The way you implement a median filter in an imperative language is entirely different from one in hardware in large part because of the assumptions you make about the costs of different operations. For example, in software, compare and shift have the same cost. In hardware, especially in an FPGA architecture like Xilinx's where you have things like SRL macros, they've very different.

I'm still looking for a better approach. VHDL & Verilog are to hardware what C language is to software but approaching hardware design from a software point of view is also doomed to failure IMO.

I think the functional programming paradigm has a number of things going for it w.r.t HW design. Hardware has a natural separation between pure functions and state (flip flops, FIFOs, RAM) like FP. Strong typing & verification of pure functions are also is a big plus.

Behavioural SPecification Language

Some of your issues can be covered.

The FIM they describe in the paper is not proposed as "the One True FIM." In particular, the request/acknowledgement aspect comes from the particular game semantics they chose and that was mostly driven by the source language they chose. As they somewhat passingly mention, game semantics can be applied to languages like the pi-calculus. If they had used a source language more similar to the pi-calculus, there would not have been such a request/acknowledgement pattern except where explicitly used in the source language. The Syntactic Control of Interference language could be built on top of such a pi-calculus-like base.

The FIM they do describe is already type-indexed. There's nothing that precludes the use of a richer type system or, violating one of their principles, the use of information outside of the types to parameterize the FIM. They explicitly link the concept of FIMs to ABIs and FFIs. There quite definitely is not one single ABI/FFI used for software even on a single machine, let alone between machines, as the machine is certainly not fixed for software.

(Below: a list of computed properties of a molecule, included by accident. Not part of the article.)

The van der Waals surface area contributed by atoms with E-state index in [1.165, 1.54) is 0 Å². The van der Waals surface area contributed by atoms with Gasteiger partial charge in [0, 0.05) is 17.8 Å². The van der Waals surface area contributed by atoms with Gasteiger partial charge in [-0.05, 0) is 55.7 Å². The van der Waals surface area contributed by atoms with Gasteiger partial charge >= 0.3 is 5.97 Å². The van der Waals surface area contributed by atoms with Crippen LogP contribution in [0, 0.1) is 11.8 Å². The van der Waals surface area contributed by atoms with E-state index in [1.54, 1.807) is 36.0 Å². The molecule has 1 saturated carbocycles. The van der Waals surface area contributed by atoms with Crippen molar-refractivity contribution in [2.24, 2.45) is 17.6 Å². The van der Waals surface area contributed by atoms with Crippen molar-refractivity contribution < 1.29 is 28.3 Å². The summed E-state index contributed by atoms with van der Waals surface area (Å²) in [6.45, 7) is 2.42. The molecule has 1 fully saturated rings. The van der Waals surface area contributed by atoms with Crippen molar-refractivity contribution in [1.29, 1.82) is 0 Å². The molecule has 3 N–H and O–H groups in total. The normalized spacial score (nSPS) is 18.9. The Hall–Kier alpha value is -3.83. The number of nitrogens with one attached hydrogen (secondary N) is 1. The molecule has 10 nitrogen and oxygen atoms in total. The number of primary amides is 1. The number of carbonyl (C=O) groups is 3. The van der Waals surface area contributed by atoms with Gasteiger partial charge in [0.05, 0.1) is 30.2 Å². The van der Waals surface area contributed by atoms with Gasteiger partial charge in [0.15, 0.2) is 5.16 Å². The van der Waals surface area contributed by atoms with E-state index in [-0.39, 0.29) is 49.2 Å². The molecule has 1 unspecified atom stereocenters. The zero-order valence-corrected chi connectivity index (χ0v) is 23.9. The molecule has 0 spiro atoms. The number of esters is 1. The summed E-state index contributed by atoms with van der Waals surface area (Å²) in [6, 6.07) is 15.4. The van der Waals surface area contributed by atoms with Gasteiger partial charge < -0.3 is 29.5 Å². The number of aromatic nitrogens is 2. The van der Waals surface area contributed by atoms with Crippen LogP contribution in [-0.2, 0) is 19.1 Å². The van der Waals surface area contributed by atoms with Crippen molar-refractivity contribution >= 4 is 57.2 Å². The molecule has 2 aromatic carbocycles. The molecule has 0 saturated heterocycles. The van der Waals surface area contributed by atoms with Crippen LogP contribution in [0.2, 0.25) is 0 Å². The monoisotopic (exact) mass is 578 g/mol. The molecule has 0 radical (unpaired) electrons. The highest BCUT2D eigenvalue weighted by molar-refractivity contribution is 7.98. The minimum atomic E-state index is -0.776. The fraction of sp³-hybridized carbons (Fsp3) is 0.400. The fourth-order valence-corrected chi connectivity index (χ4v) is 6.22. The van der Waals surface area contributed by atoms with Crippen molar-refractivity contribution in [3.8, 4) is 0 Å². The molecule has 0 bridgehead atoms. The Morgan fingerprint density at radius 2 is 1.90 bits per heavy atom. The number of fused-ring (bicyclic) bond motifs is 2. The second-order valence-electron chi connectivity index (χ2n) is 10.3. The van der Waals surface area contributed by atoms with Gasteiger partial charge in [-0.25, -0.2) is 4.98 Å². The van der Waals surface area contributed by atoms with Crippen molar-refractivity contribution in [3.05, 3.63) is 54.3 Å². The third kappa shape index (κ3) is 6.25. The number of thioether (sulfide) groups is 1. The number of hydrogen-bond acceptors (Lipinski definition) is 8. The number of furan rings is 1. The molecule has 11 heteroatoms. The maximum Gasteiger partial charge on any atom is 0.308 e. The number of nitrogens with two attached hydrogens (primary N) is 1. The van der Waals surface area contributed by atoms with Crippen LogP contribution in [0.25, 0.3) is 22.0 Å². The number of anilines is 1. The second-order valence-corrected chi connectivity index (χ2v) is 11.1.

Finally, it is not their goal to be able to take arbitrary existing programs and just be able to compile them to hardware in any sane way, albeit their example was essentially that as it represents an extreme case. Their goal is a behavioural specification language, i.e. a language that is geared toward hardware specification but lacks any explicit means for specifying non-behavioural hardware details such as wiring and layout. There will of course be abstraction leakage as there is in any programming language.

Whether or not producing competitive hardware designs from a purely behavioural specification is feasible, I'm fairly confident that the relative costs of operations will not be a particularly large hurdle. Programmers can and have adjusted to such changes, which can often be dramatic, between different times, machine architectures, application domains, and even programming languages.